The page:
• Army Contracting Command-Rock Island Contract Closeout Branch chief Andrea L. Kalb (left), joins contracting officers Thomas A. Petkunas, and Joseph W. Jakubowski and Christine A. Fricke in the warehouse containing more than 8,000 boxes containing contract files that originated in Iraq and Afghanistan. The Contract Closeout Branch recently surpassed the $300 million mark in recapturing current and expiring funds, which are ultimately returned to the original funding source.

    ACC-RI boxes

    Army Contracting Command-Rock Island Contract Closeout Branch chief Andrea L. Kalb (left), joins contracting officers Thomas A. Petkunas, and Joseph W. Jakubowski and Christine A. Fricke in the warehouse containing more than 8,000 boxes containing...

  • The Contract Closeout Warehouse located at Rock Island Arsenal, Ill., contains more than 8,000 boxes of contract files that originated in Iraq and Afghanistan. The warehouse is well-organized and managed by a small group of government and contractor employees. With minimal notice, the warehouse staff is able to locate and deliver needed files to the contracting professionals working on the closeout mission.

    ACC-RI Warehouse

    The Contract Closeout Warehouse located at Rock Island Arsenal, Ill., contains more than 8,000 boxes of contract files that originated in Iraq and Afghanistan. The warehouse is well-organized and managed by a small group of government and contractor...

ROCK ISLAND ARSENAL, Ill. - Spending $10 million seems like a hefty sum. That expense seems much more reasonable when it helps the government recapture $300 million over the course of four years.

This hypothetical situation is reality at Army Contracting Command-Rock Island and it is better known as the contract closeout mission. The mission, executed in ACC-RI's Reachback Contracting Division has required approximately $10 million in staffing and resources, but according to Andrea Kalb, chief, Contract Closeout Branch, ACC-RI's efforts have resulted in the recapture of more than $300 million in current and expiring funds. The recaptured funds have been languishing for years on thousands of completed contracts. Once excess funds are identified and confirmed, the contract is modified and the funds returned to the original funding source.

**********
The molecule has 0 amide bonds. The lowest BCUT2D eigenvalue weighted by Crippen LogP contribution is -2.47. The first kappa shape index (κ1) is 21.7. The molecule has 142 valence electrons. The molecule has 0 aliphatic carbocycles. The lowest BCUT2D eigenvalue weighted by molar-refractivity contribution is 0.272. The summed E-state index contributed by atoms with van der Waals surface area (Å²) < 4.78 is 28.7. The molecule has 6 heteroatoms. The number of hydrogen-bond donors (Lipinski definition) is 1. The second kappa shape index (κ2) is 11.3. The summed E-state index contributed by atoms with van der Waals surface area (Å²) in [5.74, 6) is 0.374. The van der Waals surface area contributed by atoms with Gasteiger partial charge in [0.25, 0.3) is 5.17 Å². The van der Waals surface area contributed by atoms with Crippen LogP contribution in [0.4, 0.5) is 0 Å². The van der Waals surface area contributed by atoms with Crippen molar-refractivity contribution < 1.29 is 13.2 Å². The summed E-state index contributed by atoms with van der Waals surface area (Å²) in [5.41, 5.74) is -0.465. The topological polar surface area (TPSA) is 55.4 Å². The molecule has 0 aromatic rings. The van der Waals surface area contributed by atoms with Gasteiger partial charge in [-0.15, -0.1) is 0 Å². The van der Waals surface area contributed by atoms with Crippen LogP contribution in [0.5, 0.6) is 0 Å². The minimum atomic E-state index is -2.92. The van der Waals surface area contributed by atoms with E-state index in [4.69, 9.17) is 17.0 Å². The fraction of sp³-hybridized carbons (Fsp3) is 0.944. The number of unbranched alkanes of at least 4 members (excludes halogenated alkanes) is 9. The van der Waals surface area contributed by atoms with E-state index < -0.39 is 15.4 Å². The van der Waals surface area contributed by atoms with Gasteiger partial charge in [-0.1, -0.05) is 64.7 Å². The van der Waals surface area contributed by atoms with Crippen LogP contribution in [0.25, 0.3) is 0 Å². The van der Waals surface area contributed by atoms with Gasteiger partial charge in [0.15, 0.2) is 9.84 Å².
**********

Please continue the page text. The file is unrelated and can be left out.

"Our close scrutiny of these contracts results in proactively reclaiming dollars that can be reused," Kalb said. "Attention to this aspect of the closeout mission ensures excess funds that would otherwise be lost are utilized.

The majority of the closeout mission is anticipated to be complete by the end of fiscal year 2014, but some claims, litigation and maybe some payment issues will likely endure into the next few years.

"There's a lot of behind the scenes work that has to be done before the mission can be completed," said Joseph Jakubowski, contracting officer. "Claims will definitely lag behind because you can't really speed up a courtroom."

Other than the limited number of contracts that will require time in an Armed Services Board of Contract Appeals courtroom, the mission is noticeably winding down.

"We completed all of the easier contracts," said Thomas Petkunas, contracting officer. "Now we are coming into the more complex ones."

The first shipments of files arrived in February 2011 when the Deputy Assistant Secretary of the Army (Procurement), the office that established the Contract Closeout Task Force Office, moved the mission from San Antonio, Texas, to ACC-RI.